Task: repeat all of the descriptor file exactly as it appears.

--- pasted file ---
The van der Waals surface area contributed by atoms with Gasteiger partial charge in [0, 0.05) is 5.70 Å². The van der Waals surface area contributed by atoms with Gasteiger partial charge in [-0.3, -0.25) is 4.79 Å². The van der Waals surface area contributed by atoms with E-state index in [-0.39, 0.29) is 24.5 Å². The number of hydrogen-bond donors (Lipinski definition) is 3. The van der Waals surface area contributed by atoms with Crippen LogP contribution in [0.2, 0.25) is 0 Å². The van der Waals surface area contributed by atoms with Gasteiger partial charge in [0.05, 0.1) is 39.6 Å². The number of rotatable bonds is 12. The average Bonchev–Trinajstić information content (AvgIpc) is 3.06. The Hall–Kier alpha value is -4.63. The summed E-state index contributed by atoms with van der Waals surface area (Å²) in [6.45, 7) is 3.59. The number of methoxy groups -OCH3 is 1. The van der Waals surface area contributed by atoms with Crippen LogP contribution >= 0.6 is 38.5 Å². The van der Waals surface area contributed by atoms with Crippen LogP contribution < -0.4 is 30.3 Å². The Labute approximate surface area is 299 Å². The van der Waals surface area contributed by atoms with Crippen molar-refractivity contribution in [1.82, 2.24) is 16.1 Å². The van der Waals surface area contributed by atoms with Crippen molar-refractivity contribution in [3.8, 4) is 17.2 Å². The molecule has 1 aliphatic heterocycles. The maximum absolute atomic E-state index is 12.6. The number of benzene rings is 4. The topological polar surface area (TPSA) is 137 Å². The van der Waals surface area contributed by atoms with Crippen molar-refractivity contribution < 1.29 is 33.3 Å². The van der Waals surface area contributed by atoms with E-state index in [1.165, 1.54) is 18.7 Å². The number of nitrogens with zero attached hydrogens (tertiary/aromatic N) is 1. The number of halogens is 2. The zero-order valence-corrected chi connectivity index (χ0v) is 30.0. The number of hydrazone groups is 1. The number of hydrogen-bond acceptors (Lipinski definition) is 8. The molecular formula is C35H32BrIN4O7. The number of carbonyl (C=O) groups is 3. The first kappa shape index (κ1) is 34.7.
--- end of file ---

The van der Waals surface area contributed by atoms with Gasteiger partial charge in [0, 0.05) is 5.70 Å². The van der Waals surface area contributed by atoms with Gasteiger partial charge in [-0.3, -0.25) is 4.79 Å². The van der Waals surface area contributed by atoms with E-state index in [-0.39, 0.29) is 24.5 Å². The number of hydrogen-bond donors (Lipinski definition) is 3. The van der Waals surface area contributed by atoms with Crippen LogP contribution in [0.2, 0.25) is 0 Å². The van der Waals surface area contributed by atoms with Gasteiger partial charge in [0.05, 0.1) is 39.6 Å². The number of rotatable bonds is 12. The average Bonchev–Trinajstić information content (AvgIpc) is 3.06. The Hall–Kier alpha value is -4.63. The summed E-state index contributed by atoms with van der Waals surface area (Å²) in [6.45, 7) is 3.59. The number of methoxy groups -OCH3 is 1. The van der Waals surface area contributed by atoms with Crippen LogP contribution >= 0.6 is 38.5 Å². The van der Waals surface area contributed by atoms with Crippen LogP contribution < -0.4 is 30.3 Å². The Labute approximate surface area is 299 Å². The van der Waals surface area contributed by atoms with Crippen molar-refractivity contribution in [1.82, 2.24) is 16.1 Å². The van der Waals surface area contributed by atoms with Crippen molar-refractivity contribution in [3.8, 4) is 17.2 Å². The molecule has 1 aliphatic heterocycles. The maximum absolute atomic E-state index is 12.6. The number of benzene rings is 4. The topological polar surface area (TPSA) is 137 Å². The van der Waals surface area contributed by atoms with Crippen molar-refractivity contribution < 1.29 is 33.3 Å². The van der Waals surface area contributed by atoms with E-state index in [1.165, 1.54) is 18.7 Å². The number of nitrogens with zero attached hydrogens (tertiary/aromatic N) is 1. The number of halogens is 2. The zero-order valence-corrected chi connectivity index (χ0v) is 30.0. The number of hydrazone groups is 1. The number of hydrogen-bond acceptors (Lipinski definition) is 8. The molecular formula is C35H32BrIN4O7. The number of carbonyl (C=O) groups is 3. The first kappa shape index (κ1) is 34.7.